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thermoplastic composites | Technology Nevertheless, Lanxess is not abandoning plastics/

metal hybrid technology. “The Tepex hybrid front end carrier can be seen as an evolution of the plastic/metal hybrid,” says company spokesman Udo Erbstösser. “But it is definitely not a replacement of the plastic-metal technology. The market gives room for both technolo- gies [as well as] fully thermoplastic front ends using highly reinforced materials. Requirements strongly differ from customer to customer and even for different vehicle classes.” And that is not just in front ends. Last year, Lanxess

demonstrated an instrument panel support produced from a new variant of plastic-metal hybrid technology, using a metal forming process developed by a partner company it cooperated with.

Above: This FiberForm TPC manufacturing cell was displayed by KraussMaffei at K2013. It is based around an AX300 moulding machine

integrated production cell on its K2013 stand. Ultrala- minate inserts were over-moulded with an Ultramid rigid component and an Elastollan TPU soft component. Lanxess made clear its belief in the future of TPCs with the acquisition of long-term partner Bond-Lami- nates in 2012. (Bond-Laminates was originally set up after a management buy-out of the Tepex thermoplastic laminates business originally created by DuPont in the 1990s.) A few months ago, Lanxess announced that, together with automotive component producer ZF Friedrichshafen and other partners, it had developed the world’s first plastics brake pedal, produced from a Tepex grade over-moulded with a Durethan polyamide 6. It weighs around half as much as a steel brake pedal, but is just as strong mechanically. The first commercial production of the pedals was

Below: KraussMaffei produced this hollow PA6 TPC part at K using its Fiberform system. Weighing 139g, it was joined in the mould by overmoulding

originally set to begin at the end of last year, but at press time ZF Frieidrischshafen would not comment on the status of the project. In December, ZF Friedrichshafen agreed to sell its Rubber & Plastics Business Unit to Chinese company Zhuzhou Times New Material Technol- ogy Co, but it is now understood that ZF’s activities in composites may not be included in the sale. Commenting on the brake pedal project, Lanxess head of High Performance Materials Dr Michael Zobel says: “This is all the more of a success when you consid- er that all-plastic brake pedals, as safety components, were viewed as an impossibility just a few years ago on account of the extremely high demands imposed on their mechanical strength”.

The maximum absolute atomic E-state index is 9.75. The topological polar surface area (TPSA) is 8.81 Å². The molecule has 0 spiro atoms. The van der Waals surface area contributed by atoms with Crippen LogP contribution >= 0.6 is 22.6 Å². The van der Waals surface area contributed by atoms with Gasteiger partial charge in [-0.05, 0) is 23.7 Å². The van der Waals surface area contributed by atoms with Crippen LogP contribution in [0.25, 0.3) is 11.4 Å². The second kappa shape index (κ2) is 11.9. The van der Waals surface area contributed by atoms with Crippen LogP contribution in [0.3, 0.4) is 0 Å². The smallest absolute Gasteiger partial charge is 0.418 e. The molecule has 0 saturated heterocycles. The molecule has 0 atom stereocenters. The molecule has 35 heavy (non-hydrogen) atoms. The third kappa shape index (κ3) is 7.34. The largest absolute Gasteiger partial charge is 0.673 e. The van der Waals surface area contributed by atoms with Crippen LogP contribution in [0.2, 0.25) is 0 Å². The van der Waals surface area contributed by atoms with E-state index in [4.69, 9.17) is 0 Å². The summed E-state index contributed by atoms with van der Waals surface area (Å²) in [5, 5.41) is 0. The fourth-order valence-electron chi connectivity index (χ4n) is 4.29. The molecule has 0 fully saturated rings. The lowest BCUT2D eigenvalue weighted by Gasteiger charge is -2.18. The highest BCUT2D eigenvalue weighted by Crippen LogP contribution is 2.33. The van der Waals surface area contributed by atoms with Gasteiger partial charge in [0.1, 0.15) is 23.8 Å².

FEM analysis is key Developments like this are possible thanks to the development of new materials, and also to the signifi- cant advances made in recent years in computerized finite element analysis and simulation techniques. It is worth pointing out that, while there was a considerable buzz at K2013 about the technology, it was already on display at K2010. GK, for example, demonstrated a prototype TPC part— a passenger car side impact protection component developed in close collaboration with Audi, KraussMaffei, Lanxess, Bond-Laminates, and Jacob Composite. GK’s Götze says that one of the key developments in the intervening three years has been in FEM analysis that can now be applied to parts incorpo- rating continuous fibre reinforcement. “Back in K2010, we made lots of contacts for

projects, but it soon became clear that we needed to do more work to make the technology succeed,” Götze says. “Particularly as far as simulations were con- cerned: at the time we were unable to incorporate material properties from the sheet reinforcement, so people in the automotive industry were unable to design and evaluate parts in the way they were used to. That’s why we set up the LIPA (Lightweight Integrated Process Application) project in 2011.” This has led in the meantime to the commercial production of some low-volume parts, such as the seat pan on the Opel Astra OPC sports coupé and the lower beam of the latest Audi A8 front end module. The aim of the LIPA project has been to develop

know-how technology for integrated forming and over-moulding of TPCs to the level that it could be used in mass production. The focus is on the process consolidation, complete process control

and monitoring, as well as on the efficient use of resources and energy. Mould design is critical to the successful production

32 INJECTION WORLD | January/February 2014

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